An ERP implementation is generally viewed as being complex and challenging and is perceived with a deep sense of apprehension. This is accentuated by the many articles, case studies and marketing headlines on ERP success stories (and failures!). On the contrary, there have not been too many pointers on what,the success factors really are and how an ERP success is really measured.
ERP systems by themselves are essentially information Management systems that when used effectively are expected to support and enhance Management decision making. It is often, difficult to measure the success of an ERP system as it involves almost every aspect of business operations and is bound to have different perspective of what success of an ERP system implementation is.
So what are the critical success factors for an ERP implementation?
Is it the completion of the ERP implementation process, right from data conversion to training users to system installation?
Is it a complete achievement of all the stated business objectives defined at the project initiation stage?
Is it the measure of the Return on investment that the company had expensed to justify the cost and effort spent?
Or is the count of the requests for change, a measure of the usage and thus the success of an ERP?
Top Management involvement: One of the fundamental and foremost factors affecting a project would be the involvement of Upper or executive management. It goes without saying that the scope, budget and cost factors are directly influenced by their direction. Steering committees are an effective wayto approve necessary resources, motivate the project management team and make high-level and sometimes tough decisions to create a vision for success.
User Participation and engagement: It is imperative that Power users and Subject Matter Experts (SMEs) be involved right from the beginning of the project towards meetings, discussions and decision making points. Education and learning of the ERP system is instrumental for its own success. It is through this type of engagement – from decision making to training- where Power Users will accept the system and its functionality, take ownership of the system, and transfer that attitude ultimately to the end user.
Process owners, will further improve their own skillsets and be able to properly articulate to the end users why certain decisions were made, why the business process flows are different than before.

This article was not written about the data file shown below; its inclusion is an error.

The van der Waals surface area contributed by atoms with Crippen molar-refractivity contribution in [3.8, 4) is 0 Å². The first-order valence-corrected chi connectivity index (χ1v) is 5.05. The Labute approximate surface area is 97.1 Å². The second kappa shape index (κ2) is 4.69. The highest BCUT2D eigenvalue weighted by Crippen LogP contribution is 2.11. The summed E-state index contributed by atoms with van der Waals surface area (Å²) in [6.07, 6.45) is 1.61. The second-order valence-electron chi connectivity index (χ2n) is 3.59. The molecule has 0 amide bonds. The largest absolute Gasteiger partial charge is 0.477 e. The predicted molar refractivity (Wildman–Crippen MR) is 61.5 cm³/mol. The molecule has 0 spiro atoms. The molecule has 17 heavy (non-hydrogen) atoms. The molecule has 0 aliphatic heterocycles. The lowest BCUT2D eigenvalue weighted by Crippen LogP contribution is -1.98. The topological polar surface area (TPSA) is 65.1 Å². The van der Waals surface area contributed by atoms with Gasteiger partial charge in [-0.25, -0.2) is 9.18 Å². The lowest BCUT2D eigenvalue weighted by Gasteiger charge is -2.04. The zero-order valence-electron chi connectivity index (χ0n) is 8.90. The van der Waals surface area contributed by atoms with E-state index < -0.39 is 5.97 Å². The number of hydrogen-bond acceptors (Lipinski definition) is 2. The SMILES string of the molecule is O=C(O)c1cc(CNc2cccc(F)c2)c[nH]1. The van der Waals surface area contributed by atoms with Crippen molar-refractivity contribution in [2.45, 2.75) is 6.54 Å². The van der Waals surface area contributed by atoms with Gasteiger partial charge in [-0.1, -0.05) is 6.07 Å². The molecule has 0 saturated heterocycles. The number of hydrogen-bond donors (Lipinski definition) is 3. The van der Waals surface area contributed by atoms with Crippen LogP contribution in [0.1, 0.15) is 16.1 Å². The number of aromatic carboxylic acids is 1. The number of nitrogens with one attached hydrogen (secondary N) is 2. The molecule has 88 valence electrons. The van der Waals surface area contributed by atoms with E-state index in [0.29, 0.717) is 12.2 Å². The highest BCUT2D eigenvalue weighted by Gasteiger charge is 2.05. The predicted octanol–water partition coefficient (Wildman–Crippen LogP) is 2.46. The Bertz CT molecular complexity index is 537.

Minimize changes to software: This factor can significantly reduce a lot of headaches for the management as they are responsible for significant budget overruns and delays in meeting project deadlines – all of which can significantly increase the total cost of ownership. More importantly, customizations or feature modifications can add to the complexity of supporting and upgrading the software in the future and have a downstream impact on virtually every part of the implementation – from development, testing, documentation and user training.
Many times, customizations are requested because users are simply against change management and want to maintain the old processes they used, in their day to day jobs, which often were inefficient. It is estimated that many of the delivered customizations are actually never used even six months after Go-Live because the usersapparently discovered there were better processes already within the system that could help achieve the same or better results compared to their legacy processes.
Focused Data migration strategy: Data migration are generally regarded as the most time consuming of all the implementation activities and the most frequently blamed when project timelines are not met. Thus, creating a focused data migration strategy pays in the long run as each project characteristics are unique and different. A well-defined strategy addresses the processes and activities involved in the migration of the data such as: data elements, the data volumes, the means/mechanism for cleansing that data, consolidation of data and tools used to upload that data.
Focused System testing: It is obvious that any solution has to be thoroughly tested, for any successful implementation, since the objective is not just to see if the software works, but also to ascertain if the system is meeting the Company’s business needs.Also, the general tendency to curtail system testing duration in the event of budget overruns has to be curbed. A more pronounced methodology to system testing could be to tailor the scenarios from the Solution mapping phase as test cases.
There should be a proactive addressing of all these factors, as causes, that will help ensure that an implementation project ends as a ‘Success’ story rather than a ‘Failure’. A few proven success factors like disciplined Project Management practices, approved solution design, all round user participation; documented processes etc have always been strictly considered and have yielded quantifiable results.
While expecting an ERP system to immediately start delivering benefits might not be rational, it’s a fact that no ERP; no matter how advanced or expensive it is; becomes useless if the users do not know how to take advantage of it and apply the technology to better the performance of their business operations and exceed customer expectations.